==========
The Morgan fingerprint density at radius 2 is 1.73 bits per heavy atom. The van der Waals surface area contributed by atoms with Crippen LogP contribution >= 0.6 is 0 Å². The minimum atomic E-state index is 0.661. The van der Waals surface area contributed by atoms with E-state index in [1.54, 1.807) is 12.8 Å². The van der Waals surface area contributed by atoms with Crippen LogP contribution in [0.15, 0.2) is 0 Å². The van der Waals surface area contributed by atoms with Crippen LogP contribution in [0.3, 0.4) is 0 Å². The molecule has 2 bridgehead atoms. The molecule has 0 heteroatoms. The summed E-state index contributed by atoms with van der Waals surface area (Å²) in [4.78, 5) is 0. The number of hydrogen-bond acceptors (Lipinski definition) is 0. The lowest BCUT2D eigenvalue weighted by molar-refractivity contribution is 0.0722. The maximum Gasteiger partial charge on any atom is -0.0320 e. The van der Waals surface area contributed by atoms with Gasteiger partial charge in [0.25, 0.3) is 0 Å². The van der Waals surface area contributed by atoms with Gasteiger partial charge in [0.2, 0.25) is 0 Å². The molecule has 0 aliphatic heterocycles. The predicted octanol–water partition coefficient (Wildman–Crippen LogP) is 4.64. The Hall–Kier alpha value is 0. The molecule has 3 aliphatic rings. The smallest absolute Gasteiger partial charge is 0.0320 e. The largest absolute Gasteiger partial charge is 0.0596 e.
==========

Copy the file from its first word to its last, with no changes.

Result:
The Morgan fingerprint density at radius 2 is 1.73 bits per heavy atom. The van der Waals surface area contributed by atoms with Crippen LogP contribution >= 0.6 is 0 Å². The minimum atomic E-state index is 0.661. The van der Waals surface area contributed by atoms with E-state index in [1.54, 1.807) is 12.8 Å². The van der Waals surface area contributed by atoms with Crippen LogP contribution in [0.15, 0.2) is 0 Å². The van der Waals surface area contributed by atoms with Crippen LogP contribution in [0.3, 0.4) is 0 Å². The molecule has 2 bridgehead atoms. The molecule has 0 heteroatoms. The summed E-state index contributed by atoms with van der Waals surface area (Å²) in [4.78, 5) is 0. The number of hydrogen-bond acceptors (Lipinski definition) is 0. The lowest BCUT2D eigenvalue weighted by molar-refractivity contribution is 0.0722. The maximum Gasteiger partial charge on any atom is -0.0320 e. The van der Waals surface area contributed by atoms with Gasteiger partial charge in [0.25, 0.3) is 0 Å². The van der Waals surface area contributed by atoms with Gasteiger partial charge in [0.2, 0.25) is 0 Å². The molecule has 0 aliphatic heterocycles. The predicted octanol–water partition coefficient (Wildman–Crippen LogP) is 4.64. The Hall–Kier alpha value is 0. The molecule has 3 aliphatic rings. The smallest absolute Gasteiger partial charge is 0.0320 e. The largest absolute Gasteiger partial charge is 0.0596 e.